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New crematorium could keep historic Niagara Falls cemetery in business

Oakwood Cemetery in Niagara Falls, the last resting place of many of the city's most well-known figures, is almost full.

In an effort to remain in operation, the cemetery plans to spend an estimated $227,000 to build a facility to cremate bodies.

It is a way to keep the gates open at the Portage Road burial ground, which dates to 1852 and is listed on the National Register of Historic Places.

"The economic reality is, people don't bury as much as they used to," Timothy Baxter, director of operations, said this week. "We need a new retort to stay in business."

A retort is the mortuary term for the incinerator that burns bodies. Oakwood has an oil-burning retort, installed in 1957 in a small chapel near the main entrance.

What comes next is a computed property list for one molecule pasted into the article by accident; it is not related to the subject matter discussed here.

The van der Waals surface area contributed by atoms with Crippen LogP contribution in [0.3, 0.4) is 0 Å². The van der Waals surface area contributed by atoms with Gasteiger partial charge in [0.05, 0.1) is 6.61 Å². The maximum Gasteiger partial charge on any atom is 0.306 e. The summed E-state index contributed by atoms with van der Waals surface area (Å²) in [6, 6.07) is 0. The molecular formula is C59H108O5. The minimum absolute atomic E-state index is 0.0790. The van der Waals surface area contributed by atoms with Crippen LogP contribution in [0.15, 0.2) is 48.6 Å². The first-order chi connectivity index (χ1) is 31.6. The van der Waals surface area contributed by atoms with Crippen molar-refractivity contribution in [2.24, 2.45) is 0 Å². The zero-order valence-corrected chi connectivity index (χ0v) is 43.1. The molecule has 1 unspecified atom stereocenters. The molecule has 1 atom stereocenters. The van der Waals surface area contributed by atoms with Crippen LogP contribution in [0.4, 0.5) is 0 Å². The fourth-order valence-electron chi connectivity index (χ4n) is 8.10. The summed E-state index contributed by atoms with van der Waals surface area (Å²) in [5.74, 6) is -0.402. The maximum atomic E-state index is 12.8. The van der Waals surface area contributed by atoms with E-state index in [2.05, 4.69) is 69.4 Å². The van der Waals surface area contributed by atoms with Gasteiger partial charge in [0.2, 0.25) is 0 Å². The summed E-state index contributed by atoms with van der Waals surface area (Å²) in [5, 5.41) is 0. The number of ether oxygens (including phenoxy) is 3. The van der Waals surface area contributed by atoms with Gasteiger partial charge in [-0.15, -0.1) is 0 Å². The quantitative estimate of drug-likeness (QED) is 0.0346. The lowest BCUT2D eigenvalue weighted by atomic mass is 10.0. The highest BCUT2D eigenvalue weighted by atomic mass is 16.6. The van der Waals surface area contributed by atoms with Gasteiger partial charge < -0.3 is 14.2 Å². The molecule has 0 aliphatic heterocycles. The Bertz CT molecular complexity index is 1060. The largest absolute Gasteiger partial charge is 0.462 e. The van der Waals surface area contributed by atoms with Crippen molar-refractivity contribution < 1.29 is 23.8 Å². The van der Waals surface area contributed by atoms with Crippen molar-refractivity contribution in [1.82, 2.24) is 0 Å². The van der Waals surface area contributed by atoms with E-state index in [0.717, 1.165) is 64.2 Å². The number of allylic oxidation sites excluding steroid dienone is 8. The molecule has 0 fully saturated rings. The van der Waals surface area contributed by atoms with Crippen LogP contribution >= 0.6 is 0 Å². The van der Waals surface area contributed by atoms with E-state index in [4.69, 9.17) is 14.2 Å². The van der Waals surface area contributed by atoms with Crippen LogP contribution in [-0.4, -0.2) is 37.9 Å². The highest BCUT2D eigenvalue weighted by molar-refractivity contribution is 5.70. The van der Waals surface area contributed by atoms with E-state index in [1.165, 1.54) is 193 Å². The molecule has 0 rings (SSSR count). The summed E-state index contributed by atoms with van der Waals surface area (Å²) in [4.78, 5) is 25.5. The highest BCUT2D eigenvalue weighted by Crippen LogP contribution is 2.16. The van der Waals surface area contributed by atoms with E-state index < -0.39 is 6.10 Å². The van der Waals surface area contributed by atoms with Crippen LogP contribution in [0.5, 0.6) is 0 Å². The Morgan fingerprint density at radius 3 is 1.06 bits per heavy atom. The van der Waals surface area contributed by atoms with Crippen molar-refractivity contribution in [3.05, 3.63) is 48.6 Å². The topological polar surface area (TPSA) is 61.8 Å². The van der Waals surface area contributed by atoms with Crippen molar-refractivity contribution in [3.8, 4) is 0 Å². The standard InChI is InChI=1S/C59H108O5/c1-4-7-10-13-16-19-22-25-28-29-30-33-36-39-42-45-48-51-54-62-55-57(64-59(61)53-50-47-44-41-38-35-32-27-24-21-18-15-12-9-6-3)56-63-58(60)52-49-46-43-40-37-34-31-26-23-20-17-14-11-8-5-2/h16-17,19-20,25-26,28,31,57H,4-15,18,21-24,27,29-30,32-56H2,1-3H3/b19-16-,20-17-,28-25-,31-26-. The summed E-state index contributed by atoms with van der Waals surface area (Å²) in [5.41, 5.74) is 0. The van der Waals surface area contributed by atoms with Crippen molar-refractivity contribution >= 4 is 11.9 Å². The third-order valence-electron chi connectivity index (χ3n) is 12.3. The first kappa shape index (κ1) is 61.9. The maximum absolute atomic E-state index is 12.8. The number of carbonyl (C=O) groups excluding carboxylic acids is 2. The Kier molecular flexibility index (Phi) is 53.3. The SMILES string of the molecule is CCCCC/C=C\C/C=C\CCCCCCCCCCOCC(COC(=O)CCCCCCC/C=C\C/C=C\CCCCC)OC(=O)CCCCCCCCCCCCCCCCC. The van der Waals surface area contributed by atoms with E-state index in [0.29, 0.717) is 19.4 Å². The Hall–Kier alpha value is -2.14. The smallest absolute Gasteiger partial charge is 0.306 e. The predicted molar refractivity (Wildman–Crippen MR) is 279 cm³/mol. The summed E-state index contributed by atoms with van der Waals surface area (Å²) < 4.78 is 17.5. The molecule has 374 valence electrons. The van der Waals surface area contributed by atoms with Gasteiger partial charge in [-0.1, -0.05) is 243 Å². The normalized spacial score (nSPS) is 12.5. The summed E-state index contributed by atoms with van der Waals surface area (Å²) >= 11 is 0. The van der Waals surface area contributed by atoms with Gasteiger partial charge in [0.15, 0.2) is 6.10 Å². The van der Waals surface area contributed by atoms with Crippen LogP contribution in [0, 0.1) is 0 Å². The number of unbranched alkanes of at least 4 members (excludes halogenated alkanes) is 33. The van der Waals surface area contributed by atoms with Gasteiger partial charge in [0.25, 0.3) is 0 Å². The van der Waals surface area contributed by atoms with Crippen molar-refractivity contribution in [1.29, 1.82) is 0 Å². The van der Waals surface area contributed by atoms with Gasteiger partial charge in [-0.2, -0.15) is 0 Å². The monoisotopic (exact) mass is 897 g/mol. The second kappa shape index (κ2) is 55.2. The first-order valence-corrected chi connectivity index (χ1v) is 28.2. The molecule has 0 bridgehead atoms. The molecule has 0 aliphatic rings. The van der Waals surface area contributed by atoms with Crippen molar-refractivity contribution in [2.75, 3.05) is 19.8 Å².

"It's on its last legs," Baxter said.

The chapel itself dates from 1877. Along with the mausoleum and the office building, the chapel has a separate National Register listing.

The new crematorium will be fueled with natural gas and have computerized controls, said Whitney Mallam, a member of the Oakwood board and its immediate past president.

Oakwood has one of only two cremation facilities in Niagara County. The other is at Niagara Falls Memorial Park Cemetery in the Town of Niagara.

Mallam said the new crematorium will feature a carport, allowing hearses to drive in and drop off caskets, and a viewing area where families can see the casket sliding into the retort on a conveyor belt.

Family members would even have the opportunity to push the button to start the conveyor, Baxter said. They won't see the actual fire.

Baxter said after the ashes cool, they will be given to the funeral director to present to the family.

More than 22,000 people are buried in the 18-acre cemetery. Only about 700 burial plots are left. Its mausoleum also is full.

"We have tons of cremation burial space," Baxter said.

In addition to the columbarium — a wall in the mausoleum where ashes can be placed — the cemetery is allowed to place as many as three sets of ashes atop a family member's in-ground burial vault.

"It's economical to bring ashes that have been on a mantel or in a closet," Baxter said.

The Niagara Falls Planning Board approved the project Wednesday night.

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